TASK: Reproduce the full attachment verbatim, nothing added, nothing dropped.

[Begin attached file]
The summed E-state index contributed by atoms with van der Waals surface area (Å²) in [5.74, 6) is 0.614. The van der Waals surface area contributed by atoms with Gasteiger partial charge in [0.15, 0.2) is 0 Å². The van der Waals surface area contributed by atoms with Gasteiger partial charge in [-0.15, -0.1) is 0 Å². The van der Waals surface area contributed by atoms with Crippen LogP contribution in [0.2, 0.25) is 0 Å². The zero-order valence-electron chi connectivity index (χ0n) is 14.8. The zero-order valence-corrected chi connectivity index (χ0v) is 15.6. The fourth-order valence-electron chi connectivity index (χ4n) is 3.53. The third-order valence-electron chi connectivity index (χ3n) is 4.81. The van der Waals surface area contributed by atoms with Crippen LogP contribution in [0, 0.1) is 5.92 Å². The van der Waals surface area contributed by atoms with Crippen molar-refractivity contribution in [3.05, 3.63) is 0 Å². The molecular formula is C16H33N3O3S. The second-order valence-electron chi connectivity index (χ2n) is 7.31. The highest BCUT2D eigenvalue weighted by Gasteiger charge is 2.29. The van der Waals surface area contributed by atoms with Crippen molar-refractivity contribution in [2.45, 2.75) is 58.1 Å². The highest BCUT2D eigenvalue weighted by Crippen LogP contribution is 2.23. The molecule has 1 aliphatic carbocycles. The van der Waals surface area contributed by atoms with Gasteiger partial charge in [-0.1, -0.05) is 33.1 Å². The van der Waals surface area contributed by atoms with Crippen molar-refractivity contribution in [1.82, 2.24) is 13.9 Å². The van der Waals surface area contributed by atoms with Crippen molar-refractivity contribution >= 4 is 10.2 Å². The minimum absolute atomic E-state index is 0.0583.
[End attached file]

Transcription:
The summed E-state index contributed by atoms with van der Waals surface area (Å²) in [5.74, 6) is 0.614. The van der Waals surface area contributed by atoms with Gasteiger partial charge in [0.15, 0.2) is 0 Å². The van der Waals surface area contributed by atoms with Gasteiger partial charge in [-0.15, -0.1) is 0 Å². The van der Waals surface area contributed by atoms with Crippen LogP contribution in [0.2, 0.25) is 0 Å². The zero-order valence-electron chi connectivity index (χ0n) is 14.8. The zero-order valence-corrected chi connectivity index (χ0v) is 15.6. The fourth-order valence-electron chi connectivity index (χ4n) is 3.53. The third-order valence-electron chi connectivity index (χ3n) is 4.81. The van der Waals surface area contributed by atoms with Crippen LogP contribution in [0, 0.1) is 5.92 Å². The van der Waals surface area contributed by atoms with Crippen molar-refractivity contribution in [3.05, 3.63) is 0 Å². The molecular formula is C16H33N3O3S. The second-order valence-electron chi connectivity index (χ2n) is 7.31. The highest BCUT2D eigenvalue weighted by Gasteiger charge is 2.29. The van der Waals surface area contributed by atoms with Crippen molar-refractivity contribution in [2.45, 2.75) is 58.1 Å². The highest BCUT2D eigenvalue weighted by Crippen LogP contribution is 2.23. The molecule has 1 aliphatic carbocycles. The van der Waals surface area contributed by atoms with Gasteiger partial charge in [-0.1, -0.05) is 33.1 Å². The van der Waals surface area contributed by atoms with Crippen molar-refractivity contribution in [1.82, 2.24) is 13.9 Å². The van der Waals surface area contributed by atoms with Crippen molar-refractivity contribution >= 4 is 10.2 Å². The minimum absolute atomic E-state index is 0.0583.